Take up in the industrial market grew by 12% on 2018
Final quarter of 2019 propelled by three deals of over 180,000sq ft in Dublin and Kildare
The largest industrial letting in Dublin and the greater Dublin area in Q4 2019, was at the Liffey Business Campus in Leixlip, Co Kildare. Photo: Niall Carson/PA Wire
Activity in the industrial market in Dublin and the greater Dublin area (GDA) proved to be particularly strong in the final quarter of 2019 with three deals in excess of 100,000 sq ft helping to propel total take up for the year to 3.7 million sq ft. The figure represents a 12 per cent increase on the 3.3 million sq ft recorded in 2018.
The latest report on the sector from agent JLL shows that that some 1.4 million sq ft was transacted across 50 deals in the final three months of the year. While the figure was more than three times higher than the 350,000sq ft booked in the previous quarter, it should be noted that some 776,065sq ft of the space signed for in the fourth quarter was accounted for by three major transactions.
The largest of these took place outside the capital and involved the letting of 340,332sq ft of space in Building 8 at the Liffey Business Campus in Leixlip, Co Kildare. The agreement of the deal represented a particular coup for the owners, BlackRock Real Estate Assets and developer Michael O’Flynn, coming as it did just over one year on from their €51 million acquisition of the wider Hewlett Packard campus.
The second and third largest industrial deals in the fourth quarter took place in Dublin and involved the letting of 250,847sq ft at the Harris Group’s former Naas Road complex to DHL, and 184,886 sq ft at 1 Dublin Airport Logistics Park to Geodis Ireland. Both lettings were handled by industrial property specialists, Harvey.
Commenting on the performance of the industrial market in the final quarter, Hannah Dwyer, director and head of research at JLL said: “This is a strong level of activity for Dublin and signals the continued resilience of the sector despite some external market pressures in the last 12 months. 2020 is expected to continue in the same vein, with steadiness across the sector. However, we will have to keep a close eye on the outcome of the election and any future legislative changes which may impact on the property market.”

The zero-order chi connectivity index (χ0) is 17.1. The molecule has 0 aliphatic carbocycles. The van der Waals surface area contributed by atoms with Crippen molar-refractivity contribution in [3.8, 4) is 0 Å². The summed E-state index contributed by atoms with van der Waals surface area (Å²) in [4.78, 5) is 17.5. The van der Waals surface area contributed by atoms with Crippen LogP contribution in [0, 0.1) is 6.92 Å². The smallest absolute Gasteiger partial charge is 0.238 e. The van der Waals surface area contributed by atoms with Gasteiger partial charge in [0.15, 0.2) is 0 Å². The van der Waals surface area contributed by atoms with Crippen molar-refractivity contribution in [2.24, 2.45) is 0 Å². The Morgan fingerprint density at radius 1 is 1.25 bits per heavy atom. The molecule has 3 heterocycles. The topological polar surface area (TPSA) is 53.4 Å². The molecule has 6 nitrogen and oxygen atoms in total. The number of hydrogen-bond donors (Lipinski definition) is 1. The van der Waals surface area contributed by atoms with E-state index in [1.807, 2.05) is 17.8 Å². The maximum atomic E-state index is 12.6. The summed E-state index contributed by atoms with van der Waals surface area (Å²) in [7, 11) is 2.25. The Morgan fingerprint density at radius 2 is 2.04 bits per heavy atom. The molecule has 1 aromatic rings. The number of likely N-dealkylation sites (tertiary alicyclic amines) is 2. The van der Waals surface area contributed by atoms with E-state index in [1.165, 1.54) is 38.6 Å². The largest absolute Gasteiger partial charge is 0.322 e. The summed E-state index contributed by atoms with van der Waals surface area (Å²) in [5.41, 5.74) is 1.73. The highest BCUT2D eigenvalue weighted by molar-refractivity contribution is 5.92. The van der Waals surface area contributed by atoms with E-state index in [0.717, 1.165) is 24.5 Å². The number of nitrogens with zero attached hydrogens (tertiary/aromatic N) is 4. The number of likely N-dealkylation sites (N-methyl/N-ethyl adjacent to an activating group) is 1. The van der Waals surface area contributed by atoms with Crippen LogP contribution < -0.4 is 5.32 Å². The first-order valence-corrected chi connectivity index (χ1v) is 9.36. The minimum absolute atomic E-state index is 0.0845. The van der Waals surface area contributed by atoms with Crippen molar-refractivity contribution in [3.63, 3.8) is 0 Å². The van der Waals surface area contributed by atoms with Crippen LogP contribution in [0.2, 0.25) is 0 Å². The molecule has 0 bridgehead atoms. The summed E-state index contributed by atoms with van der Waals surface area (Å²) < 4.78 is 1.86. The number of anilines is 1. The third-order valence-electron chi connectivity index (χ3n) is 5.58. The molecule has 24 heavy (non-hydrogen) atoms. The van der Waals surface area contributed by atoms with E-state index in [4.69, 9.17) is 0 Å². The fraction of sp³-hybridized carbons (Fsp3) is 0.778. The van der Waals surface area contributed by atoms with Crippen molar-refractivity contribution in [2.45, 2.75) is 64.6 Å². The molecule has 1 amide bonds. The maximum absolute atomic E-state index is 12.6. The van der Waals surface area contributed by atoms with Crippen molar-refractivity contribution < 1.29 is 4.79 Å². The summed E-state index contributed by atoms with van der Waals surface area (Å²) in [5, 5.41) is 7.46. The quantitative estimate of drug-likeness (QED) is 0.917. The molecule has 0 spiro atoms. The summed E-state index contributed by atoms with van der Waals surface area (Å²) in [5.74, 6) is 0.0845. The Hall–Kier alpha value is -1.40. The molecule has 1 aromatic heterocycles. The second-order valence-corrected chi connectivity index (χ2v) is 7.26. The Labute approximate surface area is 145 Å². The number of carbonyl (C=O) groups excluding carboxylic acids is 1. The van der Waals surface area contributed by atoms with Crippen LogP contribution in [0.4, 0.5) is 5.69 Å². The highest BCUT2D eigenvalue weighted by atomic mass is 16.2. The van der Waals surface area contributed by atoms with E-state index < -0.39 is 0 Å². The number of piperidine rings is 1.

Nigel Healy, senior director within JLL’s industrial division added: “While it was good to see such strong demand in 2019, there is some concern regarding the lack of immediately available good quality space in 2020. Naturally, there are some pipeline schemes which are capable of delivering space, but the reality is that with only seven active developers, capacity remains an issue. By active, I mean those developers who have the land, the funding, the ability to secure planning permission, and the capacity for execution.”
Commenting further on the prospects for the delivery of new industrial space in 2020, Mr Healy cautioned that some developers will adopt a “wait-and-see” approach in the short term at least. This, he said, would see a continued restriction in supply with some notable exceptions where there is already on-site activity.
While JLL expects most prospective occupiers to accept and deal with the inevitable outcomes of Brexit, the ongoing absence of clarity will, they say, continue to cause delays in the decision-making process. In summary, the agency expects 2020 to be a year marked by caution in the industrial market.